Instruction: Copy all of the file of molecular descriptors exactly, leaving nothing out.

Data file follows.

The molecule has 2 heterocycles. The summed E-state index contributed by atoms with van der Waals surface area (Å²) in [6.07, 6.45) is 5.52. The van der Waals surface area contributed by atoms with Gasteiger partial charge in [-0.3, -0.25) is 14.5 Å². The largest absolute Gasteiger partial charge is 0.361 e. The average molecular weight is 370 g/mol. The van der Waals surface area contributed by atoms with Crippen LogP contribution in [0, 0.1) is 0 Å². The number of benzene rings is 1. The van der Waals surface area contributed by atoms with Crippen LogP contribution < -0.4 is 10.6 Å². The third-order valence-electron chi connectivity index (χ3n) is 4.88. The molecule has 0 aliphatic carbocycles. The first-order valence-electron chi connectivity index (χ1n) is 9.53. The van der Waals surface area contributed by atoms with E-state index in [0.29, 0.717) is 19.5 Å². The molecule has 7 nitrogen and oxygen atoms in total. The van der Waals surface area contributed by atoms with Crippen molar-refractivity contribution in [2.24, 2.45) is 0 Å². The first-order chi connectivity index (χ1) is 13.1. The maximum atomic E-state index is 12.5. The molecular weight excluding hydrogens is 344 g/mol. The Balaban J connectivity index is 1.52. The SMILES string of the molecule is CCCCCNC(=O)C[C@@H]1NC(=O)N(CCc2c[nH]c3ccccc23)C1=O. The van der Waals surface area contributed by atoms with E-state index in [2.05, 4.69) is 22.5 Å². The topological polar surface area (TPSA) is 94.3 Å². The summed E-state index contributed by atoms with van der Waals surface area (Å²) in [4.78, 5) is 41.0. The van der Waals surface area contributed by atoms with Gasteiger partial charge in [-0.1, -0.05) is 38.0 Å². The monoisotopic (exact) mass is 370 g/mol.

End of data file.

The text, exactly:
The molecule has 2 heterocycles. The summed E-state index contributed by atoms with van der Waals surface area (Å²) in [6.07, 6.45) is 5.52. The van der Waals surface area contributed by atoms with Gasteiger partial charge in [-0.3, -0.25) is 14.5 Å². The largest absolute Gasteiger partial charge is 0.361 e. The average molecular weight is 370 g/mol. The van der Waals surface area contributed by atoms with Crippen LogP contribution in [0, 0.1) is 0 Å². The number of benzene rings is 1. The van der Waals surface area contributed by atoms with Crippen LogP contribution < -0.4 is 10.6 Å². The third-order valence-electron chi connectivity index (χ3n) is 4.88. The molecule has 0 aliphatic carbocycles. The first-order valence-electron chi connectivity index (χ1n) is 9.53. The van der Waals surface area contributed by atoms with E-state index in [0.29, 0.717) is 19.5 Å². The molecule has 7 nitrogen and oxygen atoms in total. The van der Waals surface area contributed by atoms with Crippen molar-refractivity contribution in [2.24, 2.45) is 0 Å². The first-order chi connectivity index (χ1) is 13.1. The maximum atomic E-state index is 12.5. The molecular weight excluding hydrogens is 344 g/mol. The Balaban J connectivity index is 1.52. The SMILES string of the molecule is CCCCCNC(=O)C[C@@H]1NC(=O)N(CCc2c[nH]c3ccccc23)C1=O. The van der Waals surface area contributed by atoms with E-state index in [2.05, 4.69) is 22.5 Å². The topological polar surface area (TPSA) is 94.3 Å². The summed E-state index contributed by atoms with van der Waals surface area (Å²) in [4.78, 5) is 41.0. The van der Waals surface area contributed by atoms with Gasteiger partial charge in [-0.1, -0.05) is 38.0 Å². The monoisotopic (exact) mass is 370 g/mol.